It’s Thursday at 5 p.m. You’re walking through downtown Kelowna, about to cross the street. As you step off the sidewalk, you notice the timer that tells you how many seconds you have left and realize you’re almost out …5…4…3… you break into a jog and pass a guy rocking out in his Ford F150 who revs the engine at you to hurry up. You stop and lock eyes, holding your ground a second as the timer runs out. “Pedestrians have the right of way, “ you mouth to him, through tight lips and an Eastwood glare. He can’t read lips but thinks you said something about his hair, so he lurches forward, just an inch, and smiles as you throw your arms up and scream like a toddler, dashing off the street and ducking for cover in Mosaic Books. As you peep out to make sure he’s gone, you can’t help but wonder if this run-in was a cry for some much needed stimulation in your life.

Well, it just so happens that nearby there is a very bohemian restaurant which is filling up, right now, on an unassuming weekday evening, with some of the Okanagan’s best and brightest minds. The group hosting tonight’s reoccurring event is the Okanagan Institute, a collective of creative professionals who, among other things, get together and talk about really cool stuff. And you’re invited to join in. Flip a toonie in the basket at the door and for the next hour or two you can get in on some interesting, inspiring and creative conversations.

I walk in at 5:05. It’s evident that, as well as popular, this group is punctual. I take one of the last seats and try not to disturb Karen Close, one of the co-facilitators, as she intros tonight’s theme. It’s about the healing power of story and she starts by sharing one of her own. Within minutes she has the room in the city of San Miguel de Allende, a Mexican mecca for culture. There, she formed a friendship that fuelled a book, now published and held softly in her hands, fanning her through the warm memories. I order tea and catch smiles across a room of avid listeners, people who have come out to be told stories, to witness healing, to have a drink and be entertained the old fashioned way.

The group meets across the Okanagan and covers all sorts of topics, from publishing to sustainability, from calligraphy to collaborative intelligence. Speakers are brought in to share their experiences and thoughts, and although the topics are deep, the evening is light. It’s about conversation and exchange, not lectured learning.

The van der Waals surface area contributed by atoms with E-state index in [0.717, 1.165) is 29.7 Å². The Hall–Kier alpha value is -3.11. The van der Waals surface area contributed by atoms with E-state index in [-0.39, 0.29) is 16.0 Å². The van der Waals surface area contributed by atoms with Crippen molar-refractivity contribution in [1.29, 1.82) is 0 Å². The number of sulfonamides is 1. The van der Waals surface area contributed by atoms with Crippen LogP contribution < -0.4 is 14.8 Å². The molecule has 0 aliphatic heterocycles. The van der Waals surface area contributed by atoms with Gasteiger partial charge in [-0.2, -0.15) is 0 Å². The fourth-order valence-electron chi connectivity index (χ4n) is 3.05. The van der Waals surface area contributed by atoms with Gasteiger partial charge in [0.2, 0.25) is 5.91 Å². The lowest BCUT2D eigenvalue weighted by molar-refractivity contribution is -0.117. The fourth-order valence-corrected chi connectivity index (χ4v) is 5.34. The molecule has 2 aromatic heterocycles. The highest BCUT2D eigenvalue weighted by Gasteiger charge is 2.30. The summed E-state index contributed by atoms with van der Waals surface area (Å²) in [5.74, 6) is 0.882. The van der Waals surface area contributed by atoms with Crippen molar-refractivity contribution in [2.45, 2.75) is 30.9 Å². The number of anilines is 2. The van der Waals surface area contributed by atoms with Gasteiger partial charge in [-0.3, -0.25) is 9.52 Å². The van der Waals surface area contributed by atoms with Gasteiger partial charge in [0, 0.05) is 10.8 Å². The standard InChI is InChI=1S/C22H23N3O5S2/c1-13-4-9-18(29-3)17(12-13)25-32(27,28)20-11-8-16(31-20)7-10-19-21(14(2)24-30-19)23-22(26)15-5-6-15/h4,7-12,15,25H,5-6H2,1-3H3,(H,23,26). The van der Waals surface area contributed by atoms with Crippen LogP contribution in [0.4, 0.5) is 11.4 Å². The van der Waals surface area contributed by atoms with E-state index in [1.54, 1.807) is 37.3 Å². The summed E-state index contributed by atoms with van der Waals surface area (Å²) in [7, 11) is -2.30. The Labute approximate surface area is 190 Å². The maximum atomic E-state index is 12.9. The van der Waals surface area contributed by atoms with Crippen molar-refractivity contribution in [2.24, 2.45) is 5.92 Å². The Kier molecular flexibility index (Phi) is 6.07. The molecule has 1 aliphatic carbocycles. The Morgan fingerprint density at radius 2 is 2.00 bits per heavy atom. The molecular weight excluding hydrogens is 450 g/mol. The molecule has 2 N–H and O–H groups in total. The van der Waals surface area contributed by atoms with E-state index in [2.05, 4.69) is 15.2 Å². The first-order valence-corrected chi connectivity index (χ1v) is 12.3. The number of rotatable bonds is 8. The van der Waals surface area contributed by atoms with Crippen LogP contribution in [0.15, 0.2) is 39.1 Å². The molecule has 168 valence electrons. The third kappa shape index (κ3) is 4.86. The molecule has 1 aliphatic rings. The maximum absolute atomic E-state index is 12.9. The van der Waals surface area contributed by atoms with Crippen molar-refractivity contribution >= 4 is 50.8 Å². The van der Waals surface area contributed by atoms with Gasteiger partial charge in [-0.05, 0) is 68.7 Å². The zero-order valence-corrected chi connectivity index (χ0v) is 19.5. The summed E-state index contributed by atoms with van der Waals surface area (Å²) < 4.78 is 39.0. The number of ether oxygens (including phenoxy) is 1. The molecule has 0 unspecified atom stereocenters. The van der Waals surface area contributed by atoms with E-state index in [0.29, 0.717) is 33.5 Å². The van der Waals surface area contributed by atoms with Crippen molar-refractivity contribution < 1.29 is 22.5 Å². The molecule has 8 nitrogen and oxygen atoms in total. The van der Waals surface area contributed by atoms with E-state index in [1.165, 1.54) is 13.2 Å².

After Karen, an 80-year-old storyteller shares her memories of performing plays with Robertson Davies. He’s one of my favourite Canadian authors, so I perk up with excitement to meet someone who knew him first hand. I consider asking her to sign my notebook.

Cathryn Wellner is up next, worldwide storyteller and beloved Okanagan blogger. She pulls out a book she loves and reads touching quotes worth recording. I can’t find my pen, so I’m forced to steal a crayon from the kids supply stash near the restaurant menus. It’s hard to look like a serious listener when you have to scrawl your notes with a partially chewed piece of purple wax, but I save face by solemnly sipping my tea and furrowing my brows in a way that says, “I hear you Cathryn, never mind my crayon, tell me more.”

And she does. As with the other speakers, people listen, laugh, ask questions and applaud. Robert MacDonald, the institute founder, wraps it up with a brief commentary and offers info about upcoming shows. Enchanted by the evening, feeling stimulated and creatively well fed, I mingle with the buzzing crowd and enjoy the social end to the night. It may not be San Miguel, but it’s nice to know the Okanagan offers its own valued collection of creative minds.

By Gillianne Richards